One thing to keep in mind, as you align your various goals, is to envision yourself as the ideal you. How do you behave? What are your hobbies? What kind of work do you do? Imagine your ideal life for yourself. If you find it difficult to picture or detail your thoughts, then just pick somebody you know who you want to be more like. You’re not them and won’t ever be them but they have certain qualities you wish you would have or develop. Then work out your goals to help yourself embody those aspects. Are they disciplined? Maybe start with a set sleeping/waking schedule. Are they charismatic and friendly? Plan a goal that revolves around being more social. Do they keep things or drama from getting to them? Research some personal development articles or books to learn about how to deal with those situations. Are they learning something you want to learn? Start learning it yourself!
When working on yourself, you can find somebody to compare yourself against at the START so you can get a bearing on your life but then stop comparing yourself to them from that point onward. You can only really compare yourself against YOU. Compare how much you’ve developed yourself against who you were yesterday. If you don’t feel like you took any steps forward, then you have to assess and figure out a way to move ahead!
I’ve given myself a few goals this year and a new one I added was to move back out from the folks house this year. I’m going to start looking for a new apartment in March. The folks are great but I don’t see myself staying here for another 2 years to build up enough money to buy a condo. I’ve been looking for a new job around most of the country but haven’t had much luck with the process which makes me think my career isn’t far enough along for companies to want to import me from California. So if I haven’t found anything by March, I’m moving out, signing a year lease, and then being the best darn chemist at my current job that I can possibly be.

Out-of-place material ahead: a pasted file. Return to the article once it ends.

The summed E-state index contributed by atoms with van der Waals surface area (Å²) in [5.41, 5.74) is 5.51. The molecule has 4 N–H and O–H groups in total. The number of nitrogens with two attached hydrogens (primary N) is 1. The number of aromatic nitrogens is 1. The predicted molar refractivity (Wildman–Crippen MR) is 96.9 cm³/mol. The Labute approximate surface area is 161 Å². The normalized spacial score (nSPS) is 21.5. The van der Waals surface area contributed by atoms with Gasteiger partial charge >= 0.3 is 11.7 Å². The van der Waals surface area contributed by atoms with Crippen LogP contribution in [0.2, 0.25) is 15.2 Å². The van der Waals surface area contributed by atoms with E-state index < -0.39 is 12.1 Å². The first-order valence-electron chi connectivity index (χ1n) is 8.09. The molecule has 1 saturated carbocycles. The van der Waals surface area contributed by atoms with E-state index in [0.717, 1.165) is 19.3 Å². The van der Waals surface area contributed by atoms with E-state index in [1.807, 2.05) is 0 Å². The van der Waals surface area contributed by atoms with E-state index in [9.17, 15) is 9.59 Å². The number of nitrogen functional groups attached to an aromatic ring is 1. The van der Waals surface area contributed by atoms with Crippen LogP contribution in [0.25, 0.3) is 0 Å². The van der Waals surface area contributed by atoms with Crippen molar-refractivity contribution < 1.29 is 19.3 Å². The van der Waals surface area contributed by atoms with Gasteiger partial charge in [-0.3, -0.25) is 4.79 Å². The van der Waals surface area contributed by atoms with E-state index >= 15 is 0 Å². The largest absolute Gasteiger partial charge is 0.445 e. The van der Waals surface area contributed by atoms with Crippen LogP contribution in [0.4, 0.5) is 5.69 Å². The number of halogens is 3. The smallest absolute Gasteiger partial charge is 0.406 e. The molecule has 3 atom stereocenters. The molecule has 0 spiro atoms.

I hope you’re coming along nicely in reaching your goals and ideal self! Feel free to share or reach out to me if you want to talk about it!
Have fun, furries!
Good morning fuzzbutts!
So today I wanted us to check in on our personal journeys. A while ago during a health post I made, I said that rather than focus on just exercise, think of it as becoming more like your fursona (since the majority of our original characters have ideal body types). Well how’s it going? Exercising, still? Eating a bit better? Any progress so far?
Well I am. I took my running to the next level on a beautiful little hiking trail by where I work. I listen to motivational videos to push myself harder so I can get into the physical shape I need. As time has gone on, I even started improving my eating habits and diets. So that’s awesome. Progress is being made!
As I’m physically approaching my fursona’s type, now it’s time to think about the next thing. Do I have the good habits of my fursona? Does my fursona play video games all day? Does my fursona spread themselves really thin with a huge variety of projects or is he just really good at a couple of things. Do they focus on acquiring stuff or experiences? Well my fursona’s interests are things I also have an interest in. So why not focus on the interests since I find those fascinating already? It’s funny to feel like you should live vicariously through a character you created but sometimes that’s the perspective that will motivate you to improve yourself. I want to emphasize GOOD habits. If your fursona is dark and brutal, then focus on the positive aspects. Are they confident, strong, disciplined,or even free spirited and fun? Develop those aspects in your life.
Good luck out there, fuzzbutts!